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Abdallah v. FedEx Corporate Services, Inc.

United States District Court, N.D. Illinois, Eastern Division

March 20, 2017

Najeh Abdallah, Plaintiff,
v.
FedEx Corporate Services, Inc., Harte Hanks, Inc., C3/CustomerContactChannels, Inc., Defendants.

          ORDER

          Jeffrey T. Gilbert United States Magistrate Judge

         The Joint Motion for Stay of Proceedings Pending Ruling by the D.C. Circuit Court of Appeals [ECF No. 45] filed by Defendants FedEx and C3, and joined by Harte Hanks [ECF No. 48], is granted. The previously set ruling date of March 22, 2017 [ECF No. 59] is stricken with no appearances necessary. Status hearing set for June 1, 2017, at 10:00 a.m. See the Statement below for further details.

         STATEMENT

         This is a proposed class action suit for violations of the Telephone Consumer Protection Act ("TCP A"), 47 U.S.C. § 227 et seq. Plaintiff Najeh Abdallah ("Plaintiff) alleges he received hundreds of delivery notification and solicitation phone calls from Defendants Harte Hanks, Inc. ("Hart Hankes") and C3/CustomerContactChannels, Inc. ("C3"), both of which placed calls on behalf of Defendant FedEx Corporate Services, Inc. ("FedEx"). Plaintiff alleges that these calls were unauthorized and were made without his prior express consent using an automatic telephone dialing system ("ATDS") in violation of the TCP A. [ECF No. 32]. Under the TCPA, an ATDS is defined as "equipment which has the capacity (A) to store or produce telephone numbers to be called, using a random or sequential number generator; and (B) to dial such numbers." 47 U.S.C. § 227(a)(1). Plaintiff also alleges Defendants made at least two phone calls in a twelve-month period to Plaintiff and others registered with the National Do-Not-Call Registry, in violation of the TCPA. Id. § 227(c)(5).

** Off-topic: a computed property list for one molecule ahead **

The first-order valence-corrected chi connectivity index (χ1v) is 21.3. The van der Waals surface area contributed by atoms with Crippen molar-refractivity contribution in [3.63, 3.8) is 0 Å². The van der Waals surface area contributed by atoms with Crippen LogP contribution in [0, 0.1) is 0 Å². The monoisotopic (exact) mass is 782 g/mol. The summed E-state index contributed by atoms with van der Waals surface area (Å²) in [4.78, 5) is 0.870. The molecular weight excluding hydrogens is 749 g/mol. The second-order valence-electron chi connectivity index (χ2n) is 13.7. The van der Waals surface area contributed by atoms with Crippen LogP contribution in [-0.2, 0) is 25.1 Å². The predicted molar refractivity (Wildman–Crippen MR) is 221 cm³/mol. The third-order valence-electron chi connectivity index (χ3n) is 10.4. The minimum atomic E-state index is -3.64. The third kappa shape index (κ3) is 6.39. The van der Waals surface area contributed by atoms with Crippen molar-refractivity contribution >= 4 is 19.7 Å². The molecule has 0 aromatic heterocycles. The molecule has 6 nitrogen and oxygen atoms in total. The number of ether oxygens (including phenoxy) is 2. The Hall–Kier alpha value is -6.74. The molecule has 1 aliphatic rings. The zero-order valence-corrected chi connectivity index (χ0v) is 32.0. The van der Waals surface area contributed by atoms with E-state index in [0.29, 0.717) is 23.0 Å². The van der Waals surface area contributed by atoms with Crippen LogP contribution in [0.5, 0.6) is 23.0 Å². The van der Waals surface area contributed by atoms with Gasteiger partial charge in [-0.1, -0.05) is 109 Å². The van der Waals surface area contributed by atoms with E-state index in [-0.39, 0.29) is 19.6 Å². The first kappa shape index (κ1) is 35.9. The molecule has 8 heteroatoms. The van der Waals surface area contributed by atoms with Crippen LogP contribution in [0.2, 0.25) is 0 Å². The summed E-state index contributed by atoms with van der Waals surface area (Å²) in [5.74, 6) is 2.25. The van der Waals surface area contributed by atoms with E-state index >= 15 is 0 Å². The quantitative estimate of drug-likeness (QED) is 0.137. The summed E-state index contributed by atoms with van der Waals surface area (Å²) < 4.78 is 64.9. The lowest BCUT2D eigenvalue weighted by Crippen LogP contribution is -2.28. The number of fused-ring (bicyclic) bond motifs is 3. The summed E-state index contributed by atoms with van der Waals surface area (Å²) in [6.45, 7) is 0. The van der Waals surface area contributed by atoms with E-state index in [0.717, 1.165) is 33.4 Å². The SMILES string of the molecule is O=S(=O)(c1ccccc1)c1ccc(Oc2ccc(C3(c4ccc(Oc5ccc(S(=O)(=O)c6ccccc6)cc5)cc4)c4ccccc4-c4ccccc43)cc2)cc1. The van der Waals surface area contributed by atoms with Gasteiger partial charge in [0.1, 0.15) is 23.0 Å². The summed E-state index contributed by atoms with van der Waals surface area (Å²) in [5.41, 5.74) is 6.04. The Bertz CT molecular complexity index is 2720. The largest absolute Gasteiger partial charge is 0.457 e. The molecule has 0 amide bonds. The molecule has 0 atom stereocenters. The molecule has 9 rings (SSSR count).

Defendants jointly moved to stay proceedings in this case pending a ruling by the United States Court of Appeals for the District of Columbia Circuit ("the D.C. Circuit") in ACA International v. FCC, No. 15-1211 (D.C. Cir.). One of the issues raised in ACA International is whether the meaning of the word "capacity" as used in the TCPA's definition of an ATDS means only the "present capacity" of the equipment to produce and dial phone numbers when the calls at issue were made or whether the word "capacity" also includes the "potential capacity" to produce and dial phone numbers at the time the calls were made. In this case, Defendants argue the Court should stay discovery because the D.C. Circuit's anticipated ruling on the meaning of the term "capacity" in ACA International may narrow or eliminate Plaintiffs ATDS claim in this case. [ECF No. 45-2]. Defendants argue that, at the very least, the ruling by the D.C. Circuit will inform and focus the scope of discovery on the AIDS claim. Plaintiff argues that, regardless of what the D.C. Circuit decides in ACA International, issues of fact still exist that will require at least some discovery on Plaintiffs ATDS claim. So, Plaintiff argues, discovery should be allowed to proceed now rather than only after a decision is rendered in ACA International. [ECF No. 56].

         The Court grants Defendants' Joint Motion for Stay of Proceedings for the following reasons:

         1. The D.C. Circuit's ruling in ACA International, though not binding, will provide this Court with valuable input on the merits of Plaintiff s ATDS claim and the permissible scope of discovery on that claim in this case. The ACA International case was argued to the bench in Washington, D.C, in October 2016, so it is not unreasonable to assume a decision will be forthcoming in the not too distant future. Plaintiff has not shown that he will be prejudiced unduly if he has to wait to commence discovery in this case until a decision is issued in the ACA International case.